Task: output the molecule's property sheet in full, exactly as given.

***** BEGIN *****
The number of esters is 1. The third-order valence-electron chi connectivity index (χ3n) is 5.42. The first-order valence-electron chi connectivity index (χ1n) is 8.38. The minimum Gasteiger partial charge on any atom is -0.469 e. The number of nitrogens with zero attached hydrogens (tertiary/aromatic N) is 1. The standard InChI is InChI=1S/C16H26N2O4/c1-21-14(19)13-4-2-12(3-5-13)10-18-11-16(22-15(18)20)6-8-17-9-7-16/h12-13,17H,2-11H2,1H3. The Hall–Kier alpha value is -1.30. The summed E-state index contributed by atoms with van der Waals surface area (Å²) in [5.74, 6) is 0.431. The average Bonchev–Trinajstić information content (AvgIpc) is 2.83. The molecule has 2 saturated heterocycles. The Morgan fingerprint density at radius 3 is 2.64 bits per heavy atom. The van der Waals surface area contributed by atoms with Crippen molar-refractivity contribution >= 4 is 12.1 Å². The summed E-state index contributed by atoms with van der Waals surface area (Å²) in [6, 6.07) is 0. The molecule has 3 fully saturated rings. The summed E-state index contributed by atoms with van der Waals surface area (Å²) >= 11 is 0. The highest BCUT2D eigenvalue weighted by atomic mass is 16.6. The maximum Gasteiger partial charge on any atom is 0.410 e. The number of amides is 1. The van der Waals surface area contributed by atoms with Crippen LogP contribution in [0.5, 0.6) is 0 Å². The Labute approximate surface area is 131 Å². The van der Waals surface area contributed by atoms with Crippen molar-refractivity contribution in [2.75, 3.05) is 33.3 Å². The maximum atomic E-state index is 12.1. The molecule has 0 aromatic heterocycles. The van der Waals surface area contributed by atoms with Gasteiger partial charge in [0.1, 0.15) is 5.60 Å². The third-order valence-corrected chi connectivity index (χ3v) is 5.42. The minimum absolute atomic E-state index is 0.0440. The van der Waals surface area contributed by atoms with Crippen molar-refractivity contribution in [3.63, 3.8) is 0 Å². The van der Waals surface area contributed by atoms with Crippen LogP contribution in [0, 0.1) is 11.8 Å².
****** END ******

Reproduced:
The number of esters is 1. The third-order valence-electron chi connectivity index (χ3n) is 5.42. The first-order valence-electron chi connectivity index (χ1n) is 8.38. The minimum Gasteiger partial charge on any atom is -0.469 e. The number of nitrogens with zero attached hydrogens (tertiary/aromatic N) is 1. The standard InChI is InChI=1S/C16H26N2O4/c1-21-14(19)13-4-2-12(3-5-13)10-18-11-16(22-15(18)20)6-8-17-9-7-16/h12-13,17H,2-11H2,1H3. The Hall–Kier alpha value is -1.30. The summed E-state index contributed by atoms with van der Waals surface area (Å²) in [5.74, 6) is 0.431. The average Bonchev–Trinajstić information content (AvgIpc) is 2.83. The molecule has 2 saturated heterocycles. The Morgan fingerprint density at radius 3 is 2.64 bits per heavy atom. The van der Waals surface area contributed by atoms with Crippen molar-refractivity contribution >= 4 is 12.1 Å². The summed E-state index contributed by atoms with van der Waals surface area (Å²) in [6, 6.07) is 0. The molecule has 3 fully saturated rings. The summed E-state index contributed by atoms with van der Waals surface area (Å²) >= 11 is 0. The highest BCUT2D eigenvalue weighted by atomic mass is 16.6. The maximum Gasteiger partial charge on any atom is 0.410 e. The number of amides is 1. The van der Waals surface area contributed by atoms with Crippen LogP contribution in [0.5, 0.6) is 0 Å². The Labute approximate surface area is 131 Å². The van der Waals surface area contributed by atoms with Crippen molar-refractivity contribution in [2.75, 3.05) is 33.3 Å². The maximum atomic E-state index is 12.1. The molecule has 0 aromatic heterocycles. The van der Waals surface area contributed by atoms with Gasteiger partial charge in [0.1, 0.15) is 5.60 Å². The third-order valence-corrected chi connectivity index (χ3v) is 5.42. The minimum absolute atomic E-state index is 0.0440. The van der Waals surface area contributed by atoms with Crippen molar-refractivity contribution in [3.63, 3.8) is 0 Å². The van der Waals surface area contributed by atoms with Crippen LogP contribution in [0, 0.1) is 11.8 Å².